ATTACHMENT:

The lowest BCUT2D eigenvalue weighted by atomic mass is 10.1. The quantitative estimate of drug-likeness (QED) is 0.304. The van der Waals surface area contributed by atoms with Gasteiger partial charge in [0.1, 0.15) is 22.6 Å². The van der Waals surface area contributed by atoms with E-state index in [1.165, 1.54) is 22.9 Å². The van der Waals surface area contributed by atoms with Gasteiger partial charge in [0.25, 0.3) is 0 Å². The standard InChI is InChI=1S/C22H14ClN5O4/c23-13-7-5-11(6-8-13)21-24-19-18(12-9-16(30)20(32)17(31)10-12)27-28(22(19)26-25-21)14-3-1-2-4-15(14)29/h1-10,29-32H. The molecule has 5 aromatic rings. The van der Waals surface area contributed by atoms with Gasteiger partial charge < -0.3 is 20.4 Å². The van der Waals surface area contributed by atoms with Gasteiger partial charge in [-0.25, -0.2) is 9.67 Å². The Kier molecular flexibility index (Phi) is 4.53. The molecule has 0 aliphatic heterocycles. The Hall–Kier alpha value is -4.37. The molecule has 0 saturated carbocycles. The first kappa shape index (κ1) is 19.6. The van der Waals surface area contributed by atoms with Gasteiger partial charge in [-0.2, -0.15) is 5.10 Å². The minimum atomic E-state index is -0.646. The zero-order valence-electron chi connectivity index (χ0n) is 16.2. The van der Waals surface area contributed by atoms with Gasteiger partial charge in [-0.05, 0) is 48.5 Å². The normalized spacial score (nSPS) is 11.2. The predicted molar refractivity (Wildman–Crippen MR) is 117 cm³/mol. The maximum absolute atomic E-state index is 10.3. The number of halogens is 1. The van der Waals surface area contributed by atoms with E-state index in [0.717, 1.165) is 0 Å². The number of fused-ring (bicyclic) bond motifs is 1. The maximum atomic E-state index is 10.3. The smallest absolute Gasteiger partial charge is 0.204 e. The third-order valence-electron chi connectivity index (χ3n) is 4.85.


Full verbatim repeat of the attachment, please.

The lowest BCUT2D eigenvalue weighted by atomic mass is 10.1. The quantitative estimate of drug-likeness (QED) is 0.304. The van der Waals surface area contributed by atoms with Gasteiger partial charge in [0.1, 0.15) is 22.6 Å². The van der Waals surface area contributed by atoms with E-state index in [1.165, 1.54) is 22.9 Å². The van der Waals surface area contributed by atoms with Gasteiger partial charge in [0.25, 0.3) is 0 Å². The standard InChI is InChI=1S/C22H14ClN5O4/c23-13-7-5-11(6-8-13)21-24-19-18(12-9-16(30)20(32)17(31)10-12)27-28(22(19)26-25-21)14-3-1-2-4-15(14)29/h1-10,29-32H. The molecule has 5 aromatic rings. The van der Waals surface area contributed by atoms with Gasteiger partial charge < -0.3 is 20.4 Å². The van der Waals surface area contributed by atoms with Gasteiger partial charge in [-0.25, -0.2) is 9.67 Å². The Kier molecular flexibility index (Phi) is 4.53. The molecule has 0 aliphatic heterocycles. The Hall–Kier alpha value is -4.37. The molecule has 0 saturated carbocycles. The first kappa shape index (κ1) is 19.6. The van der Waals surface area contributed by atoms with Gasteiger partial charge in [-0.2, -0.15) is 5.10 Å². The minimum atomic E-state index is -0.646. The zero-order valence-electron chi connectivity index (χ0n) is 16.2. The van der Waals surface area contributed by atoms with Gasteiger partial charge in [-0.05, 0) is 48.5 Å². The normalized spacial score (nSPS) is 11.2. The predicted molar refractivity (Wildman–Crippen MR) is 117 cm³/mol. The maximum absolute atomic E-state index is 10.3. The number of halogens is 1. The van der Waals surface area contributed by atoms with E-state index in [0.717, 1.165) is 0 Å². The number of fused-ring (bicyclic) bond motifs is 1. The maximum atomic E-state index is 10.3. The smallest absolute Gasteiger partial charge is 0.204 e. The third-order valence-electron chi connectivity index (χ3n) is 4.85.